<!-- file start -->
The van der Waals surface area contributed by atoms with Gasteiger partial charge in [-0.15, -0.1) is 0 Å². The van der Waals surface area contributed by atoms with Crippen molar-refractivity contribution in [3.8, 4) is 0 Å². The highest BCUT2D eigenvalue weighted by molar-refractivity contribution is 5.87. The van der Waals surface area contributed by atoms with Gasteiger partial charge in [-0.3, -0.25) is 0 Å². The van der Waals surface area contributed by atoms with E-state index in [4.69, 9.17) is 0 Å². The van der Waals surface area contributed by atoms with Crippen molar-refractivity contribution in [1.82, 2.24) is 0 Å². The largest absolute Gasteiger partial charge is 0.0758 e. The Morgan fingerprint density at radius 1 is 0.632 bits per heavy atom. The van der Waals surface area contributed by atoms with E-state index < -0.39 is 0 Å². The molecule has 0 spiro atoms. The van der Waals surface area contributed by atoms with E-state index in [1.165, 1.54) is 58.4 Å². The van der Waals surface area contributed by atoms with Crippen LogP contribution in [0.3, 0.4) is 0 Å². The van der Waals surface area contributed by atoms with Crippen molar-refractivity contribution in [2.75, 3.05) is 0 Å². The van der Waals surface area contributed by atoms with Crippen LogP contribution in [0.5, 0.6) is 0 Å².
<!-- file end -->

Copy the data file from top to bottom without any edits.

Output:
The van der Waals surface area contributed by atoms with Gasteiger partial charge in [-0.15, -0.1) is 0 Å². The van der Waals surface area contributed by atoms with Crippen molar-refractivity contribution in [3.8, 4) is 0 Å². The highest BCUT2D eigenvalue weighted by molar-refractivity contribution is 5.87. The van der Waals surface area contributed by atoms with Gasteiger partial charge in [-0.3, -0.25) is 0 Å². The van der Waals surface area contributed by atoms with E-state index in [4.69, 9.17) is 0 Å². The van der Waals surface area contributed by atoms with Crippen molar-refractivity contribution in [1.82, 2.24) is 0 Å². The largest absolute Gasteiger partial charge is 0.0758 e. The Morgan fingerprint density at radius 1 is 0.632 bits per heavy atom. The van der Waals surface area contributed by atoms with E-state index < -0.39 is 0 Å². The molecule has 0 spiro atoms. The van der Waals surface area contributed by atoms with E-state index in [1.165, 1.54) is 58.4 Å². The van der Waals surface area contributed by atoms with Crippen LogP contribution in [0.3, 0.4) is 0 Å². The van der Waals surface area contributed by atoms with Crippen molar-refractivity contribution in [2.75, 3.05) is 0 Å². The van der Waals surface area contributed by atoms with Crippen LogP contribution in [0.5, 0.6) is 0 Å².